Opinions: as half of the old saying goes, everyone’s got ‘em. Whether it’s on Twitter, on Yelp, or in Facebook posts from your great-aunt’s best friend, we’re constantly subjected to other people’s opinions—so if you want to share your take with a wider audience, it’s worthwhile to think about how to make it stand out. And if you zoom in on an opinion, build it out, and give it structure, you’ve got yourself a review.
You can review basically anything if you find the right outlet for it, but the best way to present your thoughts depends on what you’re writing about and who your audience is. But with most types of reviews, there’s a simple structure you can stick to in order to help you get started:
1 A thesis
Before you write, make sure you know the general message you want to convey. A simple thesis will help keep your review from straying off-topic. This could be as straightforward as “I really liked this meal!” or as complex as “These shoes took a while to wear in.” Think to yourself: If I were telling a friend about this, what would I want their main takeaway to be?
2 Likes and dislikes
In the most glowing review, you may not include any dislikes. If the review is critical, try to find at least one positive to include, just to provide a break in between your incredible zings.
3 Your recommendation
A star rating may be the first thing most people see, but when folks skim your review, they’ll probably check the bottom for an idea of whether or not you’d recommend the meal, album, hike, or movie to others. You could also include a short explanation, like “I knocked it down one star because my utensils were dirty,” or “I’d recommend this play, but only if you’re as big of a musical theater buff as I am.”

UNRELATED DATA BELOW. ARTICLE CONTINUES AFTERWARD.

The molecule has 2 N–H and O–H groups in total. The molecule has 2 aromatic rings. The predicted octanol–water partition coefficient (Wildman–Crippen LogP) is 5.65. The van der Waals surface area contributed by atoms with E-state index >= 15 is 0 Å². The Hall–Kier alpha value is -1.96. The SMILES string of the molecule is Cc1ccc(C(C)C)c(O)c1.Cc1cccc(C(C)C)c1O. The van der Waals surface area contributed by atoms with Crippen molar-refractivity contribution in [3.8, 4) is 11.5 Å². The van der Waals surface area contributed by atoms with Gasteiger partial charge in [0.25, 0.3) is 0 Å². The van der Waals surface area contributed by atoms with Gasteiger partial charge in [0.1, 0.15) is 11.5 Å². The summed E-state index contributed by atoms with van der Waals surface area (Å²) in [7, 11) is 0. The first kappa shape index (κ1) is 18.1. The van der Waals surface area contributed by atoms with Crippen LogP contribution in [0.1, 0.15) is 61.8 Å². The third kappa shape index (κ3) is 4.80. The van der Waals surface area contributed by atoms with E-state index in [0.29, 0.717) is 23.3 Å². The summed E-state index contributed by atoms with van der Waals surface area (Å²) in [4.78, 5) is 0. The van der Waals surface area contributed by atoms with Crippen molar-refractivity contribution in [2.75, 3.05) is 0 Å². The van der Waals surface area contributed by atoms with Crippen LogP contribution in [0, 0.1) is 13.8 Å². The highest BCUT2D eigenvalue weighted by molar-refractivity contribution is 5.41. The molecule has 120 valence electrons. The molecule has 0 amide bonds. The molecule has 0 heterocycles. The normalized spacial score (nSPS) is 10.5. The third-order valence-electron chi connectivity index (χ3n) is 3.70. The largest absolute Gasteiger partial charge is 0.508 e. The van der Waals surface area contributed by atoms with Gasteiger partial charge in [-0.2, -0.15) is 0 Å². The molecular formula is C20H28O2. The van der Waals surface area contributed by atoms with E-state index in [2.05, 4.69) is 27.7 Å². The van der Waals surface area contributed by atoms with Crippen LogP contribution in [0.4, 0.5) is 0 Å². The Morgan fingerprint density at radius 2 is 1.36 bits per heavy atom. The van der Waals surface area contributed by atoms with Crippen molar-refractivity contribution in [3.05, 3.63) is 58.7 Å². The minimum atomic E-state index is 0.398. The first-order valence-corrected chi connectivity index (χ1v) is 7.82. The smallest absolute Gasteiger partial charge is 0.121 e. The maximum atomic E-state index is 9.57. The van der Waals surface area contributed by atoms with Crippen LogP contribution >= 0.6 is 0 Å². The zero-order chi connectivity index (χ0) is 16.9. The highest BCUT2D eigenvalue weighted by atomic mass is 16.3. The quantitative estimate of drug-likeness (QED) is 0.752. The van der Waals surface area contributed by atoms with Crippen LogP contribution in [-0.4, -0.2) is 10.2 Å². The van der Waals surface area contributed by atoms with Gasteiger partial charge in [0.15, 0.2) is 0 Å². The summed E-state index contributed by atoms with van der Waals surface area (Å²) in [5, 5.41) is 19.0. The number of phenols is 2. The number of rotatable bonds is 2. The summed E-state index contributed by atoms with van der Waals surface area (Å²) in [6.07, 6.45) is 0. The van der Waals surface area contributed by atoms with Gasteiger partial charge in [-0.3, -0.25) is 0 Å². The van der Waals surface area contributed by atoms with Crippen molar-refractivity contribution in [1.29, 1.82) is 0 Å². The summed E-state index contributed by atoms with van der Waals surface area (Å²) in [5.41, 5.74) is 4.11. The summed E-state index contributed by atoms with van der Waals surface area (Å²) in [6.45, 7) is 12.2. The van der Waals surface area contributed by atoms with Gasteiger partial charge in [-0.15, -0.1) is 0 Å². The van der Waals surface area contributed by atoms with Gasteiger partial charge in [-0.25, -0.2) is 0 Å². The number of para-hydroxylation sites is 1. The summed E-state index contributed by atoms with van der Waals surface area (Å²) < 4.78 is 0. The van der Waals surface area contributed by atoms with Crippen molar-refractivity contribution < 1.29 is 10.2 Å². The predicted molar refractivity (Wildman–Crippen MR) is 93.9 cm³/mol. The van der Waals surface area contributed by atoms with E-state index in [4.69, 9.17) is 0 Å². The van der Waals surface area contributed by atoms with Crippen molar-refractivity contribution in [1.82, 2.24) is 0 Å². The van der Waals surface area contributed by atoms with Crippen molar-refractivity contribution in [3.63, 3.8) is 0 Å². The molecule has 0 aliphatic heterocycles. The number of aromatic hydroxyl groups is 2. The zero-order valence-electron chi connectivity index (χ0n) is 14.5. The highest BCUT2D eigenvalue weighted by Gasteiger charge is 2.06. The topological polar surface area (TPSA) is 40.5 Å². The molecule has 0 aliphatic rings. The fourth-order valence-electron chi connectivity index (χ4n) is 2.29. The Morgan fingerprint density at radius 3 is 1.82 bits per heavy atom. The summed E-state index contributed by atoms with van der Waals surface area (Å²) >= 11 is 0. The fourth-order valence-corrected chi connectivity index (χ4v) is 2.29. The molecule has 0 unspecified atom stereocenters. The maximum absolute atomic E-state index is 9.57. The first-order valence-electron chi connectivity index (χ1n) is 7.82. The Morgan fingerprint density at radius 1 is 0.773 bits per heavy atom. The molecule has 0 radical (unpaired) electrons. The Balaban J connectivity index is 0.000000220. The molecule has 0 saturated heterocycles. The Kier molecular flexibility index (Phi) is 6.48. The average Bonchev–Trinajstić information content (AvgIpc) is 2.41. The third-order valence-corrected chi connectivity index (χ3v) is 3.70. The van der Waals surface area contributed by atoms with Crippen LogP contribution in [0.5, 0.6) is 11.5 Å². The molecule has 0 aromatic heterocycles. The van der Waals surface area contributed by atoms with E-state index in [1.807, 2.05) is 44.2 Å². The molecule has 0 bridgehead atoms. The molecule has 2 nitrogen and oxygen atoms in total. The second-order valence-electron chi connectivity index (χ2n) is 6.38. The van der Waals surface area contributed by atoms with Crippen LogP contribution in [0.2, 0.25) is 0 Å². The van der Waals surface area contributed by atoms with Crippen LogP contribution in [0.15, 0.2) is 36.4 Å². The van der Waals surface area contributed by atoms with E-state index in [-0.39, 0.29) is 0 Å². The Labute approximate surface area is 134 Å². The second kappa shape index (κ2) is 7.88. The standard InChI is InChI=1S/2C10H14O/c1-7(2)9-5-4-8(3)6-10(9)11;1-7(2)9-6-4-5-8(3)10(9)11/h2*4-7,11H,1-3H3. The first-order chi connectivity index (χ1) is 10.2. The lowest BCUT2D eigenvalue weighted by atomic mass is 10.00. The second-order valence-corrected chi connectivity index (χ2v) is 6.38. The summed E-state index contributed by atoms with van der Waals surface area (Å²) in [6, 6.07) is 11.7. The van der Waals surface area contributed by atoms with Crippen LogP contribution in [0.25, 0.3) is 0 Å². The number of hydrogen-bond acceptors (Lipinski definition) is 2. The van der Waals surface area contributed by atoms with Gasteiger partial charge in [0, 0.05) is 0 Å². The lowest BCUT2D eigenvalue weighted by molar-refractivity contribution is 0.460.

If you need more direction, Bloggr has a few great places to start.
Writing a book review? Bloggr has tips and tricks for how to keep your review informative, enlightening, and kind.
Remember that you’re reviewing a book that another human poured their heart and soul into to write. Express your honest opinion, but don’t be nasty about it. Imagine if it were your book being reviewed, how would you want a reader to express their critique?
If you’re writing a movie review, Bloggr can help keep you from getting too stressed about how to rate the film you just watched:
Rather than grasp for an arbitrary value, state plainly what a movie called to mind, or how it didn’t quite land with you, and explain why.
Writing a review of your new favorite restaurant? You may need to paint a bigger picture of your experience than for the review of the tub of cheese puffs you ordered on Amazon.
Avoid vague words and phrases like “The service was bad” or “The pie was great.” Instead, provide specific details like, “The server was friendly but inexperienced and botched our drink order” or “The lemon meringue pie had a wonderfully flaky crust, a tart and tangy filling, and dreamy melt-in-your-mouth meringue.”
No matter what kind of review you’re writing, here are a few more quick tips:
- Judge the product, restaurant, escape room, or dog park for what it is. If you’re reviewing a McDonald’s, don’t complain about how you weren’t waited on hand and foot. Write your review based on reasonable expectations.
- Assume the best. You’re often assessing someone’s execution of their vision or product of their hard work, especially when it comes to art or food. You’re also more than likely writing this review on the internet, where the creator could probably find and see it in just a few clicks. We’re all human—assume the people who made this thing weren’t out to get you.
- Check your writing. Reviews reflect back on you, and readers might not take your opinion seriously if your spelling is all over the place or you use the word “ambiance” three times in one sentence. Bloggr can help you make sure your review is as effective as possible.
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